Tag Archives: Office of the Comptroller of the Currency

San Francisco resolution includes calling on OCC to explore revoking Wells Fargo’s national banking charter

Oh oh for Wells Fargo…

The resolution directs the city to:
·Create an inventory of all financial dealings with Wells and the feasibility of ending them;
·Directs the City Attorney to investigate if other banks are engaged in similar account practices;
·Consider establishing a Responsible Banking Ordinance to better connect the city’s banking relationships to banks engaged in ethical corporate behavior;
·Calls for a criminal investigation of former CEO John Stumpf; and
·Calls on the OCC (Wells Fargo’s primary bank regulator) to explore whether conditions exist such that the OCC should revoke Wells Fargo’s national banking charter.

Sen. Sanders to OCC and CFPB: Have Any Criminal Inquiries in Wells Fargo Case Been Filed?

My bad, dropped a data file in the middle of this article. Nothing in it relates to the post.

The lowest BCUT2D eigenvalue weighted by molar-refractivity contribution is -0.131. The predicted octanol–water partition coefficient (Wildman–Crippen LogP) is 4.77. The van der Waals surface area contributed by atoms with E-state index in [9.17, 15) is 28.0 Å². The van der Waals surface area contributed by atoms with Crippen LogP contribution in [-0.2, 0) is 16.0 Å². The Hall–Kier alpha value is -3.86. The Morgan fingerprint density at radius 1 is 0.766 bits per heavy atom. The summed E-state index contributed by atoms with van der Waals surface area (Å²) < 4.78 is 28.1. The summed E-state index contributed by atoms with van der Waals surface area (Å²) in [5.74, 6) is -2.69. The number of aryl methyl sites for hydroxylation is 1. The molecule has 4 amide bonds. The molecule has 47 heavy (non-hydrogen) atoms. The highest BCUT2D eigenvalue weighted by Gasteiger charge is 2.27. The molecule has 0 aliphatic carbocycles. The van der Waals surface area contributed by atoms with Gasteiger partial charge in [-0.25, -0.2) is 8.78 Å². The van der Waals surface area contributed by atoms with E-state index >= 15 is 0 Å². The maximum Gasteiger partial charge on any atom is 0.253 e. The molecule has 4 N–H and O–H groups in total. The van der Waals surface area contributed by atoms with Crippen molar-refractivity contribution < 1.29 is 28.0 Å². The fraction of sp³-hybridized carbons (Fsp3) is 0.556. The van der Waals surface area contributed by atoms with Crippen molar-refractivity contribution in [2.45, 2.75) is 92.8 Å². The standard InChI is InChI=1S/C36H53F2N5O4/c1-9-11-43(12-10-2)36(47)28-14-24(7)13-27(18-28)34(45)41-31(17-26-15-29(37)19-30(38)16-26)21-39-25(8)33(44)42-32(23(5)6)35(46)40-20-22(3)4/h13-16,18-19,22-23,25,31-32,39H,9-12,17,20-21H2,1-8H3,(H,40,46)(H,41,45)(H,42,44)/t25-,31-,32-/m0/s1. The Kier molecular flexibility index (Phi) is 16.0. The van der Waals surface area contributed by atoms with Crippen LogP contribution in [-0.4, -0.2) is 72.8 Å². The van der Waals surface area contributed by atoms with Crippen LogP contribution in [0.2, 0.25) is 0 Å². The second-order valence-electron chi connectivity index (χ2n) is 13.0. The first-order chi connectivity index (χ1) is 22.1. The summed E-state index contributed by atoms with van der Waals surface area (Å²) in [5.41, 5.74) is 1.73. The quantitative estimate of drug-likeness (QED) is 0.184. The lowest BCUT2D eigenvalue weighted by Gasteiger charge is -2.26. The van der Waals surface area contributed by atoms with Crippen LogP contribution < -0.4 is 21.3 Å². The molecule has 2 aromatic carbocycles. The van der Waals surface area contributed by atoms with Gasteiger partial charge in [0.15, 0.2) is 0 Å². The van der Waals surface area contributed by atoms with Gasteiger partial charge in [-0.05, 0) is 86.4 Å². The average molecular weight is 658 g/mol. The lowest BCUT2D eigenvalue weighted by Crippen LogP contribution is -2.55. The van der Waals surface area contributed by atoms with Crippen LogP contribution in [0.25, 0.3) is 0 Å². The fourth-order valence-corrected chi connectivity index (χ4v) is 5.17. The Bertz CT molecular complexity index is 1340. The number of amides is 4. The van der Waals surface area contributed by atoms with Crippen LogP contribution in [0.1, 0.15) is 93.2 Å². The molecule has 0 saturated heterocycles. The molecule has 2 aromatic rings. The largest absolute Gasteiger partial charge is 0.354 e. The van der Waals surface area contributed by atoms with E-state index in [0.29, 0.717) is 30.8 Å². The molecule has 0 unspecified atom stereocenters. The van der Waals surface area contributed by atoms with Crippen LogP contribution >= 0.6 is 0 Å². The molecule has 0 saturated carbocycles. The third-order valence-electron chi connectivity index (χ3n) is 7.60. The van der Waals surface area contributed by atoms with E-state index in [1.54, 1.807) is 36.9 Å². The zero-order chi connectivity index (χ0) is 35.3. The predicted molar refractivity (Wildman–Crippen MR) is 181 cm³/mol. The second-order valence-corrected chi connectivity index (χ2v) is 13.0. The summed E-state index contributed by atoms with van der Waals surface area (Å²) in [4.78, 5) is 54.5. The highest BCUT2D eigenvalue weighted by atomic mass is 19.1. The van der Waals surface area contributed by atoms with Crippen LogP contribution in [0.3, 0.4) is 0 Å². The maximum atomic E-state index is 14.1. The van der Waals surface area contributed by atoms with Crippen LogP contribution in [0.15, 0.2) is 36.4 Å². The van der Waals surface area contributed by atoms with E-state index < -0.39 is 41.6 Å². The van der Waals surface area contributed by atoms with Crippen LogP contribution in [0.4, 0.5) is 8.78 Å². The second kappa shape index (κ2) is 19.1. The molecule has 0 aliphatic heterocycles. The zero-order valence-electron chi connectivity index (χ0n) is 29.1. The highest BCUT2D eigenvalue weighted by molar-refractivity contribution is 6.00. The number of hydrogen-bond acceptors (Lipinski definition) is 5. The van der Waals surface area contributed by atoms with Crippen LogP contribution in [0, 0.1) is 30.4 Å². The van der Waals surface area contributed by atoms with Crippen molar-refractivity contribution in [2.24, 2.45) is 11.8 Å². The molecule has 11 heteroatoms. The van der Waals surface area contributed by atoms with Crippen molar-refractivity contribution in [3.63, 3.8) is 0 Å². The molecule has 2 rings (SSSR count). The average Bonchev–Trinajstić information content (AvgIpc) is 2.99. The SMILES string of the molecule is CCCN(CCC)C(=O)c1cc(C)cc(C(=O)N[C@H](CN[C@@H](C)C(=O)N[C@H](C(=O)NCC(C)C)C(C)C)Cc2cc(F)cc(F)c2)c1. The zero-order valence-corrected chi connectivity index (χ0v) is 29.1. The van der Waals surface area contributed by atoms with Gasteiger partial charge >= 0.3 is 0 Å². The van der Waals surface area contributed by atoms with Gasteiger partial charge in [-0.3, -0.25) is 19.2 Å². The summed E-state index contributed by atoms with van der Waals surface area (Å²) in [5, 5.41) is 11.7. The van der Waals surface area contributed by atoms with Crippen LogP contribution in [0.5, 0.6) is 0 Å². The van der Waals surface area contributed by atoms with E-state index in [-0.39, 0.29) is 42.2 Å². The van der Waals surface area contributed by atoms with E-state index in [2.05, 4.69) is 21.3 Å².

Here is Sanders’ letter to the heads of CFPB and OCC. To read the letter, click here

U.S. bank regulator toughens commercial real estate oversight

Credit risks have risen in U.S. commercial real estate as lenders compete more fiercely in a low rate environment, a federal banking regulator said on Monday, adding that it was stepping up its scrutiny of the sector.

The Office of the Comptroller of the Currency (OCC) said in its semiannual risk report that while the financial performance of lenders improved in 2015 compared to a year earlier, credit risks were higher across the industry.